Readers who want to see if they could be rent stabilized by looking at the rent registration for their apartment should email [email protected] and state their address, their unit number, and that they want a copy of their registration history mailed to them at the apartment. They should also state the name of a tenant on the lease.

By looking at this registration history, a tenant can tell if the landlord has charged them an illegal increase in the amount of rent. Here is a guide to legal increases in rent.

There are a few ways that a landlord can take an apartment out of coverage of rent stabilization. These include both temporary exemptions and permanant ones. A unit can be temporarily exempt while a landlord or his employee lives in the unit. A unit can be permanantly exempt upon the signing of a new lease with a new tenant where the rent has been properly increased to $2,500.00 or higher. Check out the links above to find out about some more ways.

The truth is, there are many laws and cases that determine your rights as rent stabilized tenant. I couldn’t possibly summarize them here. Still, the most important thing to be aware of is that LOTS OF PEOPLE HAVE THESE RIGHTS BUT DON’T EXERCISE THEM. So, if a reader lives in a building that has 6 units,  s/he should email away for the rent registration.  If you think the rent has jumped up more than the legal increases would allow, check out this guide to filing overcharge claims: It’s slightly dated, but gives you the basic outlines of your options.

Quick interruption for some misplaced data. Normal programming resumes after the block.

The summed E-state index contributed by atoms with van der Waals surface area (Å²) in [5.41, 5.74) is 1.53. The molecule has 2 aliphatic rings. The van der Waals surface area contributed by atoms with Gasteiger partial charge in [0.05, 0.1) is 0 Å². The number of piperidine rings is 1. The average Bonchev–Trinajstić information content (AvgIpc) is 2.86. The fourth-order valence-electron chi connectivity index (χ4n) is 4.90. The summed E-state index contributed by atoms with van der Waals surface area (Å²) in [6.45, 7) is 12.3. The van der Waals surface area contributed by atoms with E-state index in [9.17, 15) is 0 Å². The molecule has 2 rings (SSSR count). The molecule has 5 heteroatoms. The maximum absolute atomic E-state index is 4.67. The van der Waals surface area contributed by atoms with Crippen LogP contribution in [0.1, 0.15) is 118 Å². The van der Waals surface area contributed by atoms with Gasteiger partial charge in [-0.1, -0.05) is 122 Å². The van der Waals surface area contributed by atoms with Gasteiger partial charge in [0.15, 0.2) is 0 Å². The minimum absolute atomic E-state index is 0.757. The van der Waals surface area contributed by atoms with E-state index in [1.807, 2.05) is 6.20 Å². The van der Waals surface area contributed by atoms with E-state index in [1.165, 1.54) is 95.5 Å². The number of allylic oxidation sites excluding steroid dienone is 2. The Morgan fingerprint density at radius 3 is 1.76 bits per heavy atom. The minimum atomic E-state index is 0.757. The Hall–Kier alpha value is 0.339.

Also, if the space you are renting is half of the number of rooms that your rent registration states it is, you should file for a rent reduction at the DHCR since you have been denied the use of half of the space.  You can find that form on DHCR’s website.

For any of you readers out there that have misgivings about being a contributing part of gentrification, remember that by exercising your rights and preventing landlords from illegally profiting on your rent, you lessen the pressure on long-term tenants whose rent has been kept affordable by rent stabilization.

I hope this has been more clarifying than confusing.   Please write to me with your questions at [email protected].   Now that the summer is over and the new muggy Fall has started, I’ll have more time stuck inside to read and answer your questions.  And remember, I am not your lawyer and this is not legal advice.